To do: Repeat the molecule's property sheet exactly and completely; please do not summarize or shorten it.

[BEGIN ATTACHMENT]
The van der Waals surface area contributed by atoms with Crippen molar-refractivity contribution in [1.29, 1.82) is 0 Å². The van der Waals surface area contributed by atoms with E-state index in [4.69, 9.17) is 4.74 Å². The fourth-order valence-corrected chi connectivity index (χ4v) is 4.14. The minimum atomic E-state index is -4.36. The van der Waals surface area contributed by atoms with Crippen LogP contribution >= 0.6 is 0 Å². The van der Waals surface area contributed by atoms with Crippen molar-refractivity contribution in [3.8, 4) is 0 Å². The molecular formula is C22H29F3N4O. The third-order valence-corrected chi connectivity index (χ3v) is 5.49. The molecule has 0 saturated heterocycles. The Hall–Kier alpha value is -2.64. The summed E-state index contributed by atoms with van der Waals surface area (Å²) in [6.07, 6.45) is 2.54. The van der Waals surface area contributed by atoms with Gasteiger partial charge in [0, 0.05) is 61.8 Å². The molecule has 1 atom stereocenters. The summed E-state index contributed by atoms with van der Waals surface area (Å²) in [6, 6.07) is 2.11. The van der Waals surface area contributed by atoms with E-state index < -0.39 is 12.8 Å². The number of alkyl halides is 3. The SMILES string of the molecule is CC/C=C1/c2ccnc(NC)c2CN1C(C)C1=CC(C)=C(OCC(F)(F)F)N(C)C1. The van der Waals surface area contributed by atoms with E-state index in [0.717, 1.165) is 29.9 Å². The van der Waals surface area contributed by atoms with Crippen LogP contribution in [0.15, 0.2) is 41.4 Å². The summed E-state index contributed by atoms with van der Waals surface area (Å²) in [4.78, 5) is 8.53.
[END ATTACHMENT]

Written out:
The van der Waals surface area contributed by atoms with Crippen molar-refractivity contribution in [1.29, 1.82) is 0 Å². The van der Waals surface area contributed by atoms with E-state index in [4.69, 9.17) is 4.74 Å². The fourth-order valence-corrected chi connectivity index (χ4v) is 4.14. The minimum atomic E-state index is -4.36. The van der Waals surface area contributed by atoms with Crippen LogP contribution >= 0.6 is 0 Å². The van der Waals surface area contributed by atoms with Crippen molar-refractivity contribution in [3.8, 4) is 0 Å². The molecular formula is C22H29F3N4O. The third-order valence-corrected chi connectivity index (χ3v) is 5.49. The molecule has 0 saturated heterocycles. The Hall–Kier alpha value is -2.64. The summed E-state index contributed by atoms with van der Waals surface area (Å²) in [6.07, 6.45) is 2.54. The van der Waals surface area contributed by atoms with Gasteiger partial charge in [0, 0.05) is 61.8 Å². The molecule has 1 atom stereocenters. The summed E-state index contributed by atoms with van der Waals surface area (Å²) in [6, 6.07) is 2.11. The van der Waals surface area contributed by atoms with E-state index < -0.39 is 12.8 Å². The number of alkyl halides is 3. The SMILES string of the molecule is CC/C=C1/c2ccnc(NC)c2CN1C(C)C1=CC(C)=C(OCC(F)(F)F)N(C)C1. The van der Waals surface area contributed by atoms with E-state index in [0.717, 1.165) is 29.9 Å². The van der Waals surface area contributed by atoms with Crippen LogP contribution in [0.15, 0.2) is 41.4 Å². The summed E-state index contributed by atoms with van der Waals surface area (Å²) in [4.78, 5) is 8.53.